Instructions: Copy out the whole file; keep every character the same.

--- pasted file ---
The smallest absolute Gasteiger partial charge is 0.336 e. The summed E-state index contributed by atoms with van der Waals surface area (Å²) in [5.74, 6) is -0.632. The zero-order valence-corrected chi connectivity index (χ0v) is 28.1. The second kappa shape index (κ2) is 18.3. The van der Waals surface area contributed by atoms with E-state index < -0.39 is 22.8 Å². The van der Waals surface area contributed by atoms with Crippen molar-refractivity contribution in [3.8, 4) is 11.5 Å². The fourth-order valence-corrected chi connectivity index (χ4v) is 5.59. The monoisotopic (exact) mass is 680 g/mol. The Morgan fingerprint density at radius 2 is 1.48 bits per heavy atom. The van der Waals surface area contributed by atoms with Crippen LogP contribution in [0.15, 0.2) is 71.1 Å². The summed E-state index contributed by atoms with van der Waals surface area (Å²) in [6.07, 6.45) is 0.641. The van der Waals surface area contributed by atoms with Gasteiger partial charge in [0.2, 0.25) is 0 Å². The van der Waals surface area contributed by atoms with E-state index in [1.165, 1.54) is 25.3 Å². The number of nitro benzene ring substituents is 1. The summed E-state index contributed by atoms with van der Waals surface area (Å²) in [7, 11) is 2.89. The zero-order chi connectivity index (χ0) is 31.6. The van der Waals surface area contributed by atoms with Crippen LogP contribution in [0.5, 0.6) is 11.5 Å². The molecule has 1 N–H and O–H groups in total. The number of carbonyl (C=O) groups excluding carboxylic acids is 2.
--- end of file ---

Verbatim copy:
The smallest absolute Gasteiger partial charge is 0.336 e. The summed E-state index contributed by atoms with van der Waals surface area (Å²) in [5.74, 6) is -0.632. The zero-order valence-corrected chi connectivity index (χ0v) is 28.1. The second kappa shape index (κ2) is 18.3. The van der Waals surface area contributed by atoms with E-state index < -0.39 is 22.8 Å². The van der Waals surface area contributed by atoms with Crippen molar-refractivity contribution in [3.8, 4) is 11.5 Å². The fourth-order valence-corrected chi connectivity index (χ4v) is 5.59. The monoisotopic (exact) mass is 680 g/mol. The Morgan fingerprint density at radius 2 is 1.48 bits per heavy atom. The van der Waals surface area contributed by atoms with Crippen LogP contribution in [0.15, 0.2) is 71.1 Å². The summed E-state index contributed by atoms with van der Waals surface area (Å²) in [6.07, 6.45) is 0.641. The van der Waals surface area contributed by atoms with Gasteiger partial charge in [0.2, 0.25) is 0 Å². The van der Waals surface area contributed by atoms with E-state index in [1.165, 1.54) is 25.3 Å². The number of nitro benzene ring substituents is 1. The summed E-state index contributed by atoms with van der Waals surface area (Å²) in [7, 11) is 2.89. The zero-order chi connectivity index (χ0) is 31.6. The van der Waals surface area contributed by atoms with Crippen LogP contribution in [0.5, 0.6) is 11.5 Å². The molecule has 1 N–H and O–H groups in total. The number of carbonyl (C=O) groups excluding carboxylic acids is 2.